Bridgescore+ - Gatlinburg Regional - April 16-22, 2018

Executive Summary

Bridgescore+ (BS+) started all of the KOs including the compact KOs, morning KOs, main afternoon KOs, dinner bells. ACBLscore was not run in parallel for KO starts (same as previous years). There were no problems. All assignments were up within 1-2 minutes of the last sale or last MP correction. There continue to be problems with teams reporting the wrong masterpoints. Some new processes were introducted this year to improve this.

BS+ ran all morning Swiss events (A/X, BC, Gold Rush) (Tue-Fri). These were concurrent events. This included player input of scores - something new in ACBL land. ACBL provided 8 laptops for use during the Swiss. BS+ Swiss sessions finished 25 minutes quicker than equivalent Swiss events run using ACBLscore. BS+ Swiss events required no TDs behind the results table at round change - equivalent ACBLscore events had at least 4 TD behind the tables. BS+ did everything, made assignments, posted them on the projector. ACBLscore can transfer names from BS+ if it is needed to run ACBLscore in parallel.

BS+ also started all Bracketed Swiss events. Last year, smaller Bracketed Swiss events took 15-23 minutes to start. BS+ had them started 2-3 minutes after the last MP correction.

BS+ was used for name input for some events. BS+ can create ACBLscore game files. ACBL did not want to use raw ACBLscore game file created by BS+ so instead they imported names using ACBLscore transfer capability. This worked with no problems. The drudgery of having to type player names for large team events goes away. There are cost savings for Districts and Unit for big events.


Swiss Events

BS+ ran the morning Swiss events. On Tue-Wed, there was a two session, A/X, B/C, Gold Rush (GR) Swiss. BS+ used 3 different projectors to display the three different event assignments and leader boards. There were 14 teams in the AX, 30 teams in the BC and 74 in the Gold Rush. AX, BC played 8 board matches, GR was 7 board matches. GR was given 7 boards because in previous years the TDs struggled to get the event over before the sale of the KO which happens in the same place as score reporting for the GR. Based on the success of this year, next year GR can play 8 board matches (they will get more MPs!).

The ACBL brought 8 laptops. 4 were used for player input of results (2 for GR, 1 each for A/X, B/C). This was a new concept for most players and TDs (we have used it at other D7 regionals/sectionals). 3 were used to run the projectors. 1 was used as a spare to help the DIC run the events.

The player score input screen was set up in one tab of a Google Chrome browser. The TD has a special interface giving her/him additional access. The special interface is not shown to the players. All activities are logged. The players loved the player input of scores. This was a big surprise to the TDs (not to me!). There is no crowding around a single computer trying to hand in a score sheet.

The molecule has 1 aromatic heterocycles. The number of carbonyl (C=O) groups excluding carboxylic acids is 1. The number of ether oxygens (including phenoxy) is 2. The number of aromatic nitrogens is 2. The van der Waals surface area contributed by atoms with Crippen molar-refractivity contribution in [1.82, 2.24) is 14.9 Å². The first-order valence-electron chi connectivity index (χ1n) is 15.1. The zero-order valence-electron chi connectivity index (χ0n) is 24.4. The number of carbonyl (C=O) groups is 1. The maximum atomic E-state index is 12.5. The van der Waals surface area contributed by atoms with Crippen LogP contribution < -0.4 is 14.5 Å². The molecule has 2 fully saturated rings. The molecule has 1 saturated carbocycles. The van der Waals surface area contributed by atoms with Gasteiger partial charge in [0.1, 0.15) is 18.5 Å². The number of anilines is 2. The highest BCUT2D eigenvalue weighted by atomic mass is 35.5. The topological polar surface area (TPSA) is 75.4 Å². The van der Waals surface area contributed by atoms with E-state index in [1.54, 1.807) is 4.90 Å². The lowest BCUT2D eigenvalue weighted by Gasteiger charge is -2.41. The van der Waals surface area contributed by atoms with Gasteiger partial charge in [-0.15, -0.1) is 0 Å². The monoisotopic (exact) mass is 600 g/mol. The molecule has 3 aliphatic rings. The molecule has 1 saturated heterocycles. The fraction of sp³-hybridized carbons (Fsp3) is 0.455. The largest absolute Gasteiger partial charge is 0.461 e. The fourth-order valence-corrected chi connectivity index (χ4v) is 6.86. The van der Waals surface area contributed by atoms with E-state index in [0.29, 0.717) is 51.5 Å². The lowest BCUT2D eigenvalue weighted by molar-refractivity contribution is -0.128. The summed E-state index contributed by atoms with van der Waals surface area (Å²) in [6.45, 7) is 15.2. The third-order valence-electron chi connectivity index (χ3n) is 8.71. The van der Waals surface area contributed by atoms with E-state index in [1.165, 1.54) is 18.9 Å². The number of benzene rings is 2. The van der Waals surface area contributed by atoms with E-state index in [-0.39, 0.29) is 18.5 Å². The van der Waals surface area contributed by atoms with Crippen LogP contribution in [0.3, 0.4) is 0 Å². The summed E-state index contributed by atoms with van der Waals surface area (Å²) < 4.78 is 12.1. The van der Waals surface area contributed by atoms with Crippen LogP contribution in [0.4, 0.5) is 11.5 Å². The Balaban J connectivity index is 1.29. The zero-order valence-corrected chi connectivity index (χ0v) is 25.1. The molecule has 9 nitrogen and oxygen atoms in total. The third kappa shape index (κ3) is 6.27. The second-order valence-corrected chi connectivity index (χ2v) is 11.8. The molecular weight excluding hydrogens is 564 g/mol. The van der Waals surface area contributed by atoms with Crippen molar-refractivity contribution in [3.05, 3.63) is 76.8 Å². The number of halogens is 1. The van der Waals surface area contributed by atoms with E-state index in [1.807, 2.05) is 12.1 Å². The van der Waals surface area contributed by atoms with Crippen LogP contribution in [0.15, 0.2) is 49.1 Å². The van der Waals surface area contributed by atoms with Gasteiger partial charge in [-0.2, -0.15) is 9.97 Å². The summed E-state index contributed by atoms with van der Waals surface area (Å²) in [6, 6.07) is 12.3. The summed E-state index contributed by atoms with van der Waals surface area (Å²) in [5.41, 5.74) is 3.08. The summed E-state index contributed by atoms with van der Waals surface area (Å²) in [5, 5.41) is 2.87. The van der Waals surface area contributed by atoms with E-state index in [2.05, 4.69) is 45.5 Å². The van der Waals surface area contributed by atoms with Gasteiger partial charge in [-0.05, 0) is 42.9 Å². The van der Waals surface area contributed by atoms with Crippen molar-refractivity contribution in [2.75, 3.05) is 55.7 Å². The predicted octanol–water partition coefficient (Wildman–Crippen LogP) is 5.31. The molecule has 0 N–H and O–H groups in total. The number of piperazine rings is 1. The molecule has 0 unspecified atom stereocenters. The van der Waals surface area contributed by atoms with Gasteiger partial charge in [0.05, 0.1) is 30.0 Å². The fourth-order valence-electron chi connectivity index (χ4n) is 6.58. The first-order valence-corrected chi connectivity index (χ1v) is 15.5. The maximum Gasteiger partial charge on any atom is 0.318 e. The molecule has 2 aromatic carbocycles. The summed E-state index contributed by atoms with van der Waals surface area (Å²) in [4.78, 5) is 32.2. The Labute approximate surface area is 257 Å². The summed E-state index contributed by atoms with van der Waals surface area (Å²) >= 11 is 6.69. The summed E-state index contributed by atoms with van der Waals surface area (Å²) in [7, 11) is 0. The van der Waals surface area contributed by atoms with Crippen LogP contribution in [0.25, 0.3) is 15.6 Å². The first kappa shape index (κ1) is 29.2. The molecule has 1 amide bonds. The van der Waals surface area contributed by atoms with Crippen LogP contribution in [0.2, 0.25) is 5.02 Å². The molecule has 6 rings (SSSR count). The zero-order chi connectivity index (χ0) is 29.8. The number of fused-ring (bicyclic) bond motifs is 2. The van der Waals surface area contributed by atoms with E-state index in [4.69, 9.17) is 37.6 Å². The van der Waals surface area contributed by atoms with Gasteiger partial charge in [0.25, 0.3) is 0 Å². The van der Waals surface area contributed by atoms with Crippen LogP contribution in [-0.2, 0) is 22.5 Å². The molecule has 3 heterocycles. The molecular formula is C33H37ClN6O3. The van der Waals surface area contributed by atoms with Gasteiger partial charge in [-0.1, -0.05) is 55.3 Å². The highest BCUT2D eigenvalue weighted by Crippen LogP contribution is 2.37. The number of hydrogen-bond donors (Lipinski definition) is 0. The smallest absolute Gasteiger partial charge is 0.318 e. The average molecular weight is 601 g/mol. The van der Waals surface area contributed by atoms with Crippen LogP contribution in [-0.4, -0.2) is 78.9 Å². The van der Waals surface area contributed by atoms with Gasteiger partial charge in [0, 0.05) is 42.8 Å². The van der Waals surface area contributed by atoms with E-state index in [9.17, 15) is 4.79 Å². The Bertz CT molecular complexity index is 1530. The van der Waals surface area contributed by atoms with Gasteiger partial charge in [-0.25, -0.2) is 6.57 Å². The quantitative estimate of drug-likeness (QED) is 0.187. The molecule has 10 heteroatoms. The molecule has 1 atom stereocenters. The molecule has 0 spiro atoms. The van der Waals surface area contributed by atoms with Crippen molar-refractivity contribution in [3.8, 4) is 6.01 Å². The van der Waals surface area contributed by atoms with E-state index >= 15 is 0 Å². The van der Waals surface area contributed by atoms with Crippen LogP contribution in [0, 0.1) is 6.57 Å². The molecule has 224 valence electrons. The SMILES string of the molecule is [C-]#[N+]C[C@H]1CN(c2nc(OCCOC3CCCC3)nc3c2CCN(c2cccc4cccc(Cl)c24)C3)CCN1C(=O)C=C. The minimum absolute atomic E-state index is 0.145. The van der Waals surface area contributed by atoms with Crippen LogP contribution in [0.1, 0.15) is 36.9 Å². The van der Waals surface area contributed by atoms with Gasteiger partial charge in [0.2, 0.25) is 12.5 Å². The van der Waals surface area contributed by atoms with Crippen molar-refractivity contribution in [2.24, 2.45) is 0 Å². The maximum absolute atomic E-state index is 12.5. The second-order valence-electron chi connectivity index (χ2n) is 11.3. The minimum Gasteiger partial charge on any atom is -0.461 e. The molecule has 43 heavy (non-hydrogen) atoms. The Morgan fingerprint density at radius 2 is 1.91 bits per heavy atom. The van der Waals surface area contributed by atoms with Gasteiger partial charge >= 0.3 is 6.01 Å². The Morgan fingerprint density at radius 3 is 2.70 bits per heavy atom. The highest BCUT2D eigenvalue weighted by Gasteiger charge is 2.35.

For the first round, we had a TD next to the score input screen to answer any questions. For subsequent rounds, we had a caddy, or no-one. There did not seem to be any problems with asking players to input their scores. Having two input stations for the Gold Rush worked well. We have yet to determine how many data entry stations are needed based on the number of entries. The A/X, B/C both ran well with 1 data entry station. The GR worked better with 2 so that there was little to no waiting. The cut off is probably 40-50 teams per laptop. It would be ideal to run National Swiss events using this technology.

BS+ has extensive logging. All morning Swiss events started at 09:00:00 (AM). Repeating: there were 14 teams in the AX, 30 teams in the BC and 74 in the Gold Rush. On Tuesday, the last results were entered at 12:18:49 (A/X), 12:21:13 (B/C), 12:10:30 (GR).

On Wednesday, the last results were entered at 12:19:40 (A/X), 12:21:04 (B/C), 12:15:41 (GR).

By comparison, the evening Swiss events were not finishing until after 10:45 pm, i.e. 3 hours 45 minutes after game time.

Obviously the first time we used this, there is player education on how to use the system, so I expected the event to run slightly quicker on Wednesday than Tuesday.

On Thu/Fri we moved the sales location so that the GR sales were under the main projector. There were 17 teams in the AX, 37 teams in the BC and 79 in the Gold Rush.

On Thursday, the last results were 12:16:22 (A/X), 12:22:54 (B/C), 11:58:01 (GR).

On Friday, the last results were 12:11:46 (A/X), 12:19:01 (B/C), 12:02:04 (GR).

The average session finish time was approximately 3 hours 16 minutes (A/X - 15.5 teams), 3 hours 21 minutes (B/C - 33.5 teams), 3 hours 7 minutes (G/R - 76.5 teams).

By comparison, the evening Swiss events were run using ACBLscore, not Bridgescore+. On all evenings, there were still results being turned in 3 hours 45 minutes after the event started. There were at least 4 ACBL TDs behind the results tables for the evening Swiss. There were none when Bridgescore+ is running a Swiss. The comparison is slightly unfair, because the morning were playing three 8 board matches, with the evening playing four 6 board matches, however it is the same number of boards. BS+ runs the session approximately 30 minutes faster and with far fewer TDs.

BS+ uses the published ACBLscore method of matching teams early.
Date- April Day Open (A/X)
# teams
Open (A/X)
end time
# teams
end time
Gold Rush
# teams
Gold Rush
end time
17 Tue Mor 14 12:18:49 30 12:21:13 74 12:10:30
18 Wed Mor 14 12:19:40 30 12:21:04 74 12:15:41
19 Thu Mor 17 12:16:22 37 12:22:54 79 11:58:01
20 Fri Mor 17 12:11:46 37 12:19:01 79 12:02:04

This was the first time the TDs and players had seen player input. As expected the Thu/Fri ran smoother because the players were more familiar with what to do.

Swiss Names

Players had fun with naming their teams for the Swiss team events. When we ran this event at other tournaments, the line was short enough that we could ask the players for a team name. In Gatlinburg, we tried this on the first day for GR - wasn't working so we dropped it. Subsequently we implemented a process where you buy your entry, then go to a different station to write your team name. This worked a lot better.

KO Starts